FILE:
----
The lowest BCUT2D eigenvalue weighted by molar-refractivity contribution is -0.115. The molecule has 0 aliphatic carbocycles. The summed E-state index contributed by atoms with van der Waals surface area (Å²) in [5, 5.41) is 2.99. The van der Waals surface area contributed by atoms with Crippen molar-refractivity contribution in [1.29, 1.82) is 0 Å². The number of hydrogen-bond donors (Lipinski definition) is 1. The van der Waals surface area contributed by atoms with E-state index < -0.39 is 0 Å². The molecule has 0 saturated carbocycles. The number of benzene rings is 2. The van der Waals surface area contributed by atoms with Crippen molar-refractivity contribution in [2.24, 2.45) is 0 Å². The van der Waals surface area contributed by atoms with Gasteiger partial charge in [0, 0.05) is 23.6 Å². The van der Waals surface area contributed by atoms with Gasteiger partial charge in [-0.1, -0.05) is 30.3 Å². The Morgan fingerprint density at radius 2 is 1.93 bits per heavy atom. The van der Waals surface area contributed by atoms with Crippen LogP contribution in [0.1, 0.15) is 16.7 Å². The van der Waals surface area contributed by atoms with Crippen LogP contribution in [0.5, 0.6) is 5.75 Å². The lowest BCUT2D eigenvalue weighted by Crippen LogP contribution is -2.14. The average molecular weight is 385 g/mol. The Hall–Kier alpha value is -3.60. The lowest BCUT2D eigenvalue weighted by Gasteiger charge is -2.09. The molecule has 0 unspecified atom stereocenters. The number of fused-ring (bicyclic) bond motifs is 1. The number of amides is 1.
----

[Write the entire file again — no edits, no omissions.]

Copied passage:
The lowest BCUT2D eigenvalue weighted by molar-refractivity contribution is -0.115. The molecule has 0 aliphatic carbocycles. The summed E-state index contributed by atoms with van der Waals surface area (Å²) in [5, 5.41) is 2.99. The van der Waals surface area contributed by atoms with Crippen molar-refractivity contribution in [1.29, 1.82) is 0 Å². The number of hydrogen-bond donors (Lipinski definition) is 1. The van der Waals surface area contributed by atoms with E-state index < -0.39 is 0 Å². The molecule has 0 saturated carbocycles. The number of benzene rings is 2. The van der Waals surface area contributed by atoms with Crippen molar-refractivity contribution in [2.24, 2.45) is 0 Å². The van der Waals surface area contributed by atoms with Gasteiger partial charge in [0, 0.05) is 23.6 Å². The van der Waals surface area contributed by atoms with Gasteiger partial charge in [-0.1, -0.05) is 30.3 Å². The Morgan fingerprint density at radius 2 is 1.93 bits per heavy atom. The van der Waals surface area contributed by atoms with Crippen LogP contribution in [0.1, 0.15) is 16.7 Å². The van der Waals surface area contributed by atoms with Crippen LogP contribution in [0.5, 0.6) is 5.75 Å². The lowest BCUT2D eigenvalue weighted by Crippen LogP contribution is -2.14. The average molecular weight is 385 g/mol. The Hall–Kier alpha value is -3.60. The lowest BCUT2D eigenvalue weighted by Gasteiger charge is -2.09. The molecule has 0 unspecified atom stereocenters. The number of fused-ring (bicyclic) bond motifs is 1. The number of amides is 1.